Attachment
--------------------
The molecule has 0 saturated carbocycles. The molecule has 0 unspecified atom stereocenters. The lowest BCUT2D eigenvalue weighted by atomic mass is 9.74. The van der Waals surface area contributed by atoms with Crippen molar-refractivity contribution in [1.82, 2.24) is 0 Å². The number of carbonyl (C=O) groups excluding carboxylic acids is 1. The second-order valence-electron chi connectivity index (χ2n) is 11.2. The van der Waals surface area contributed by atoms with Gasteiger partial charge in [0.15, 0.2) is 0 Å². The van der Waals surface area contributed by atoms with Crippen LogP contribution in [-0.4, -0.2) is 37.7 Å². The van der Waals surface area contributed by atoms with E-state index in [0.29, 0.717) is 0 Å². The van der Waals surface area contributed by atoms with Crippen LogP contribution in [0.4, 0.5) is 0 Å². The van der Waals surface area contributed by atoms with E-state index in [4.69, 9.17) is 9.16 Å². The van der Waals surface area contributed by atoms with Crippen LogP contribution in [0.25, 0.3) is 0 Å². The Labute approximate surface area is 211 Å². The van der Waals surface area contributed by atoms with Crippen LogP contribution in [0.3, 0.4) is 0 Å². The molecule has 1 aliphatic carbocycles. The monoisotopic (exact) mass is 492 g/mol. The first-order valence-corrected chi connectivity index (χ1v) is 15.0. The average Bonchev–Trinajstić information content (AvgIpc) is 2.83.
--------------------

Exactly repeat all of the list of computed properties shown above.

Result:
The molecule has 0 saturated carbocycles. The molecule has 0 unspecified atom stereocenters. The lowest BCUT2D eigenvalue weighted by atomic mass is 9.74. The van der Waals surface area contributed by atoms with Crippen molar-refractivity contribution in [1.82, 2.24) is 0 Å². The number of carbonyl (C=O) groups excluding carboxylic acids is 1. The second-order valence-electron chi connectivity index (χ2n) is 11.2. The van der Waals surface area contributed by atoms with Gasteiger partial charge in [0.15, 0.2) is 0 Å². The van der Waals surface area contributed by atoms with Crippen LogP contribution in [-0.4, -0.2) is 37.7 Å². The van der Waals surface area contributed by atoms with E-state index in [0.29, 0.717) is 0 Å². The van der Waals surface area contributed by atoms with Crippen LogP contribution in [0.4, 0.5) is 0 Å². The van der Waals surface area contributed by atoms with E-state index in [4.69, 9.17) is 9.16 Å². The van der Waals surface area contributed by atoms with Crippen LogP contribution in [0.25, 0.3) is 0 Å². The Labute approximate surface area is 211 Å². The van der Waals surface area contributed by atoms with Crippen LogP contribution in [0.3, 0.4) is 0 Å². The molecule has 1 aliphatic carbocycles. The monoisotopic (exact) mass is 492 g/mol. The first-order valence-corrected chi connectivity index (χ1v) is 15.0. The average Bonchev–Trinajstić information content (AvgIpc) is 2.83.